Veteran campaigner, Kirkpatrick Sale was given four minutes to explain to an audience at New York's City Hall exactly how he felt about ict. He brought a computer on to the stage. And a sledgehammer. "I smashed the screen with one blow and smashed the keyboard with another," he told the editor of Wired magazine. "It felt wonderful. The sound it made, the spewing of the undoubtedly poisonous insides into the spotlight and the dust that hung in the air." Sale, who is author of The Luddites and Their War on the Industrial Revolution: Lessons for the Computer Age (pound;39.95 at amazon.co.uk) is one of a growing number of American academics who are worried about the seismic impact the digital revolution is having on families, the workplace and education.
They might rail against the net but, nonetheless, these modern-day Ned Ludds are happy to use it as a soapbox from which to argue their case. Ask Google to search for "Neo-Luddite" and you'll find thousands of sites where the poor computer is held responsible for everything from marital breakdown to the depletion of the ozone layer. Hunt for long enough and you will probably find that it was a pc that did for jfk.
Needless to say, as far as the Neo-Luddites are concerned, computers are as welcome in the classroom as an infestation of nits. It's worth visiting a few of the sites that put educational ict in the dock. Try theatlantic.com
where you can read The Computer Delusion, in which Todd Oppenheimer challenges the various arguments usually advanced by the digital evangelists. If you only have a few minutes to spare, read the full-page advertisement that first appeared in The New York Times, paid for by a coalition of various pressure groups who want to alert the public to the dangers of "Techno-Utopianism" (turnpoint.org). The headline provides the mantra that visitors to bett should incant as they traipse around Olympia:
"If computers in schools are the answer, are we asking the right question?"
You might not agree with everything the Neo-Luddites say, but you will have to admit that an hour or so browsing their websites offers a healthy antidote to the hype and hullabaloo of the bett Show. You might even decide to cut short your visit to bett and pop along instead to bamp;q to price the sledgehammers.
It isn't only the Neo Luddites who hate ict. According to a survey carried out for the security firm Symantec at the end of last year, our pcs are turning us into a nation of exasperated Victor Meldrews. We don't believe it when we're confronted by spam, online scams, viruses, pop-up advertisements, freezing cursors, inexplicable error messages, unfathomable jargon, help lines that offer no help and systems that crash whenever a deadline's imminent. Nine out of 10 office workers are " irritated and stressed" by their computers, and nearly half of those confess that they've been so annoyed by the pc that they've resorted to "swearing, shouting and violence".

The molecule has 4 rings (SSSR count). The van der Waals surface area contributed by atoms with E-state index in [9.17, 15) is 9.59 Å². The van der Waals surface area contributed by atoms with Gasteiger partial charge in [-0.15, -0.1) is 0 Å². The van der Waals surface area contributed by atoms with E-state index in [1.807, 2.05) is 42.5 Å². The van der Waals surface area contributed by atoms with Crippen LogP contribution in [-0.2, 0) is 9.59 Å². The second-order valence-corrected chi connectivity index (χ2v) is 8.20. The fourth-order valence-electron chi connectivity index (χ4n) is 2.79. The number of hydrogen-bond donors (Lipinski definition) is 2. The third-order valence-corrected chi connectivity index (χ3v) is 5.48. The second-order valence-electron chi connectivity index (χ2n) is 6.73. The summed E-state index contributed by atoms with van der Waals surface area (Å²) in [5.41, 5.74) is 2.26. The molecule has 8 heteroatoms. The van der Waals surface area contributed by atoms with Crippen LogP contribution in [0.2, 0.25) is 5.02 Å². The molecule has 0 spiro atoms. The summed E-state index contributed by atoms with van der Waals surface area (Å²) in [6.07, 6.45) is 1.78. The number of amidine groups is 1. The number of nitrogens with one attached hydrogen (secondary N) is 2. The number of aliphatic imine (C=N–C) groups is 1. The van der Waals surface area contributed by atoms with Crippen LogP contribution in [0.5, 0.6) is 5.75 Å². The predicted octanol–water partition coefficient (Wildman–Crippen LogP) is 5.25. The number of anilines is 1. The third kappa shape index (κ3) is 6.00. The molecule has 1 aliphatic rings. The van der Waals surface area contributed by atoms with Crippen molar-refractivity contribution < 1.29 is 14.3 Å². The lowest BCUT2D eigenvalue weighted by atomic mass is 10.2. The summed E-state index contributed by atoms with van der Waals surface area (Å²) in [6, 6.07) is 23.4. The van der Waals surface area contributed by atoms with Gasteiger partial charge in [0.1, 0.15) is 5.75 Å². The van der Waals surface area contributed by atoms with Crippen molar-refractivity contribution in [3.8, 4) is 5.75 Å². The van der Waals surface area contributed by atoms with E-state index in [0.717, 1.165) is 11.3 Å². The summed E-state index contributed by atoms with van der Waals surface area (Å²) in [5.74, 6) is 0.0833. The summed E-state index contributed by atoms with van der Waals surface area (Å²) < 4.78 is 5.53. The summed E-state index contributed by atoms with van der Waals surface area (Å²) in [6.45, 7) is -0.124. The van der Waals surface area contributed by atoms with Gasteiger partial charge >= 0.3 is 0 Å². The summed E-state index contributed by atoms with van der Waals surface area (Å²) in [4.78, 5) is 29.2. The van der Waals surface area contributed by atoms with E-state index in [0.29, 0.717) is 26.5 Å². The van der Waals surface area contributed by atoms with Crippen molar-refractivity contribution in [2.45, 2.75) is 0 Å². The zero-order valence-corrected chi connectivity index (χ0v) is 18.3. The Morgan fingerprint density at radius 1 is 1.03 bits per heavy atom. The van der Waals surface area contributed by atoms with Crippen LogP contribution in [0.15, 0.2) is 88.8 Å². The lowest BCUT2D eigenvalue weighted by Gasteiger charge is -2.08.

Earlier surveys paint a similarly bizarre picture of the modern office with as many as one in four users suffering from what psychologists have been quick to call technology-related anger (tra). The symptoms of this computer- generated condition are an irresistible urge to punch, kick and verbally abuse the machines that we once fondly believed would make our lives easier.
In the usa they get even rougher. For instance, a user in Lafayette, Colorado, presumably incensed that he'd been told by his pc, yet again, that he had performed an illegal operation, performed the ultimate illegal operation and shot it five times. Suitably mounted, it now hangs on his wall alongside his other hunting trophies. And in San Francisco, urged on by a local radio station, tra sufferers hurled their computers from a bridge on to the paved parking area below. So, for once, they could actually enjoy the experience of watching their pcs crash.
As the industry's whiz kids assembled at the bett show at Olympia, London, next week will quickly point out, it isn't necessarily the computer that is to blame when things go wrong. As one ict expert put it: "The problem can usually be located between the chair and the screen." Most of us simply haven't had the training to deal with even the most elementary glitches, so when we run into difficulties we instantly default to panic mode - we pummel the mouse, cross our fingers, say our prayers and throw a tantrum.
Teachers must be more susceptible to tra than most. Although they've been given the minimum of in-service training, they routinely have to cope with delinquent computers, dodgy peripherals, iffy networks and a bewildering assortment of educational software. What's more, they usually have to do so under the critical gaze of 30 or so pupils, all of whom have their own strongly held views on which buttons to poke when things go wrong.
In fact, teachers must be feeling so fed up with new technology that an enterprising radio station should consider organising an anti-bett show.
Teachers could bring their least reliable hardware to the first floor at Olympia and hurl it from the balconies to the floor below. To make the experience truly cathartic, the ground floor should be packed with the salespersons, advisers, government ministers and evangelists for the digital age who persuaded them that using ict in the classroom was a good idea.